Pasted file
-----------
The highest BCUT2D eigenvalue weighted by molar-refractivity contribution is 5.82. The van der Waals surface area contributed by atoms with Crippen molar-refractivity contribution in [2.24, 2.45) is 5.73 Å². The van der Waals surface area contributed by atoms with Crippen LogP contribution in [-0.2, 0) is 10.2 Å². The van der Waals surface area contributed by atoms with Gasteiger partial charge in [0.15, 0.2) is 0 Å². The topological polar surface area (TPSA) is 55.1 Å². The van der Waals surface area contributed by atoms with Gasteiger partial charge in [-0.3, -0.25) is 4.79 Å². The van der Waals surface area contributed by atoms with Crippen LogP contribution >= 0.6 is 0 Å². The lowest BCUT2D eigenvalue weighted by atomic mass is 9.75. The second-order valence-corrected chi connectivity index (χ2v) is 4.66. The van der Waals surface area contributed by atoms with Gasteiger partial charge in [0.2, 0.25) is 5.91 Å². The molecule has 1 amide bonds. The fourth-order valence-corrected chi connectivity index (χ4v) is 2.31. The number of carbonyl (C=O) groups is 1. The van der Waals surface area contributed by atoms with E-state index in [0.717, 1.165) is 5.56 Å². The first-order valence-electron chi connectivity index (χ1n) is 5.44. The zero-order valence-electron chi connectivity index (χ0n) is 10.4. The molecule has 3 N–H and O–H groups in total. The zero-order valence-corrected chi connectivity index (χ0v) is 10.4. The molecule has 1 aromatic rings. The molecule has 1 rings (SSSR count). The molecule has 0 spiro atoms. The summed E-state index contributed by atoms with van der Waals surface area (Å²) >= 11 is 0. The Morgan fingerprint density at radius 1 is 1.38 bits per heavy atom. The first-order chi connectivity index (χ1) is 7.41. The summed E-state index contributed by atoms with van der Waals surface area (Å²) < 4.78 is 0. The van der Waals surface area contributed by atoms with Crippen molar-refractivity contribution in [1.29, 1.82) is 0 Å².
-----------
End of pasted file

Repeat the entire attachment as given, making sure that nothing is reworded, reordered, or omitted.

The highest BCUT2D eigenvalue weighted by molar-refractivity contribution is 5.82. The van der Waals surface area contributed by atoms with Crippen molar-refractivity contribution in [2.24, 2.45) is 5.73 Å². The van der Waals surface area contributed by atoms with Crippen LogP contribution in [-0.2, 0) is 10.2 Å². The van der Waals surface area contributed by atoms with Gasteiger partial charge in [0.15, 0.2) is 0 Å². The topological polar surface area (TPSA) is 55.1 Å². The van der Waals surface area contributed by atoms with Gasteiger partial charge in [-0.3, -0.25) is 4.79 Å². The van der Waals surface area contributed by atoms with Crippen LogP contribution >= 0.6 is 0 Å². The lowest BCUT2D eigenvalue weighted by atomic mass is 9.75. The second-order valence-corrected chi connectivity index (χ2v) is 4.66. The van der Waals surface area contributed by atoms with Gasteiger partial charge in [0.2, 0.25) is 5.91 Å². The molecule has 1 amide bonds. The fourth-order valence-corrected chi connectivity index (χ4v) is 2.31. The number of carbonyl (C=O) groups is 1. The van der Waals surface area contributed by atoms with E-state index in [0.717, 1.165) is 5.56 Å². The first-order valence-electron chi connectivity index (χ1n) is 5.44. The zero-order valence-electron chi connectivity index (χ0n) is 10.4. The molecule has 3 N–H and O–H groups in total. The zero-order valence-corrected chi connectivity index (χ0v) is 10.4. The molecule has 1 aromatic rings. The molecule has 1 rings (SSSR count). The molecule has 0 spiro atoms. The summed E-state index contributed by atoms with van der Waals surface area (Å²) >= 11 is 0. The Morgan fingerprint density at radius 1 is 1.38 bits per heavy atom. The first-order chi connectivity index (χ1) is 7.41. The summed E-state index contributed by atoms with van der Waals surface area (Å²) < 4.78 is 0. The van der Waals surface area contributed by atoms with Crippen molar-refractivity contribution in [1.29, 1.82) is 0 Å².